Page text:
July 10, 2020

Recently SBL posted the following about a *Free* symposium on the topic #BlackScholarsMater In this two-part online symposium organized by the Society of Biblical Literature, we will have a chance to hear and learn from some of our guild’s Black colleagues about their experiences in the academy and the changes that they would like to see happen. Special thanks to Tat-siong Benny Liew, Kimberly Russaw, and Raj Nadella for organizing this symposium. Day 1, 12 August (morning session 10:00 am–12:00… Read more

July 10, 2020

The journal Review & Expositor published a May 2020 issue dedicated to the subject of the #MeToo & #ChurchToo movements in theological perspective. I’m not going to lie to you. These articles are very uncomfortable to read, especially since I am a man and I have hurt women through my words, actions, and inaction. But reading and learning is a key step towards change. I found these articles especially insightful: “#MeToo Jesus: Naming Jesus as a Victim of Sexual Abuse” (Jayme… Read more

July 9, 2020

I am deeply grateful for Matt Novenson’s invitation for me to write for the Oxford Handbook of Pauline Studies. I have been tracking the progress of this handbook for many years and Oxford has posted some chapters online (for subscribing institutions). The contributors are leading Pauline scholars, many working in the UK, but not all. I wrote my essay on the Pistis Christou debate. I thought before that I had a good handle on the state of the discussion, but I went back… Read more

July 8, 2020

I just finished watching Prof. Mary Beard’s trenchant public lecture called “WOMEN IN POWER.” It offers not only lessons in ancient history, but also food for thought for women in government, higher ed, and the public eye today. She ends with a bit of her own story of navigating the academic world, which is well worth hearing. Oh to have a small bit of her vast knowledge of the ancient world! But for now it is enough to watch free… Read more

July 8, 2020

Adam Winn has written a really engaging historical fiction story of Jesus in his last days and the circumstances that led to his death “on the ground level” so to speak. Winn took some time recently to talk about conceiving of and writing this fascinating work. I admire the grit and wisdom it takes to pull of historical fiction, which he does so well. Read this book! What inspired you to write Killing a Messiah? AW: For many years I… Read more

July 8, 2020

Jesus and the Forces of Death: The Gospels’ Portrayal of Ritual Impurity within First-Century Judaism The new book, Jesus and the Forces of Death, is a quick and compelling read about how we should interpret Jesus’ attitude toward ritual impurity when we read the Gospels. What was Jesus opposing in his ministry and miracles? There is a long and sad history of assuming and arguing he was rejecting Jewish religion, Judaism, Jewish ritual, or religion itself. This is clearly wrong, and… Read more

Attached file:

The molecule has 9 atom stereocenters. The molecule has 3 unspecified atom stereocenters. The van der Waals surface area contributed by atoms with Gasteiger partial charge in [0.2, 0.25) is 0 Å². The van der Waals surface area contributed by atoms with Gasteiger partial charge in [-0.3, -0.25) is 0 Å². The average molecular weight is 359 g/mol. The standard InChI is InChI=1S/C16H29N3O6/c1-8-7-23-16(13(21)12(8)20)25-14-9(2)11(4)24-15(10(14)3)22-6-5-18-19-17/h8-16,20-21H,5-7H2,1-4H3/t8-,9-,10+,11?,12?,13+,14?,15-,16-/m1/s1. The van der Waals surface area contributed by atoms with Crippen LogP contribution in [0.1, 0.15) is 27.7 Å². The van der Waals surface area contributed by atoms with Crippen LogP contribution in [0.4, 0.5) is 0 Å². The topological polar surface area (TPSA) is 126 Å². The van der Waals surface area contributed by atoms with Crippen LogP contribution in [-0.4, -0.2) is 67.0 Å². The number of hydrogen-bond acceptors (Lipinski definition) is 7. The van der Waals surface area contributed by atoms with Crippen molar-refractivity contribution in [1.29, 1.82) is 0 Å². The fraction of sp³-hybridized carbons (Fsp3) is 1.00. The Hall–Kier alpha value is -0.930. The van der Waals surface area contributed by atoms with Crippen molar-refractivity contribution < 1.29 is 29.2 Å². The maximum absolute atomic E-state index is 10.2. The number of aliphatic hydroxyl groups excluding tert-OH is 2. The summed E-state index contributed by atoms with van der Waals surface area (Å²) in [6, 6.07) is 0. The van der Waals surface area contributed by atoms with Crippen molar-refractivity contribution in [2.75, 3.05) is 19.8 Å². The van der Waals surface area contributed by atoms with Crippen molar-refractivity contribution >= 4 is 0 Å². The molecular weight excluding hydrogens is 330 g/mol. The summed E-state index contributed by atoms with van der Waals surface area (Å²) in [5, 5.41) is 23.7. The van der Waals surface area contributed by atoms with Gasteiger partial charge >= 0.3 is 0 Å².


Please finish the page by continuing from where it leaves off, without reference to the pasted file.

July 7, 2020

Reading Revelation This is the last post in this “5 Books” series! Thankfully, there are loads of interesting and helpful books out there to counteract and correct bizarre (but popular) interpretations of Revelation.   Michael Gorman, Reading Revelation Responsibly This is easily the first thing I recommend to pastors and students wanting to study Revelation. In a relatively small space, Gorman covers the basics well with style.   Reading Revelation in Context It is crucial to read Revelation in its first… Read more

July 6, 2020

The Preformed Christ Hymn is Not Preformed…Or a Hymn It has been long said that more ink has been spilled (and keyboard keys clicked!) on Philippians 2:5-11 than on almost any other passage in the Bible. That is the say, scholars have long disagreed about the “Christ Hymn’s” origins, meaning, and purpose; but all agree that this is a key text that gives insight into NT Christology. Here in this myth-busters blog I argue that the long held views that… Read more

July 6, 2020

A New Guide to Narrative Criticism and the Gospels I regularly teach courses on the Gospels, so I am always on the lookout for good textbooks. This new Baker book by Jeannine Brown is an accurate and accessible introduction to reading the gospel as stories. It is detailed enough to showcase the benefits of narrative criticism; but short enough to read in a couple of sittings (~200 pp.)   After an introduction and basic overview of narrative criticism (ch 1), Brown… Read more

July 5, 2020

Peter and the Petrine Literature The Petrine letters have been recovering from many years of academic neglect, but the figure of Peter has been an ongoing interest. What to read? Here are my picks. (I do not include commentaries in this list, and I aim for affordable works)   Pheme Perkins, Peter: Apostle for the Whole Church Perkins reexamines the Petrine traditions in the NT and argues that because there are several images of Peter, he can function as a… Read more

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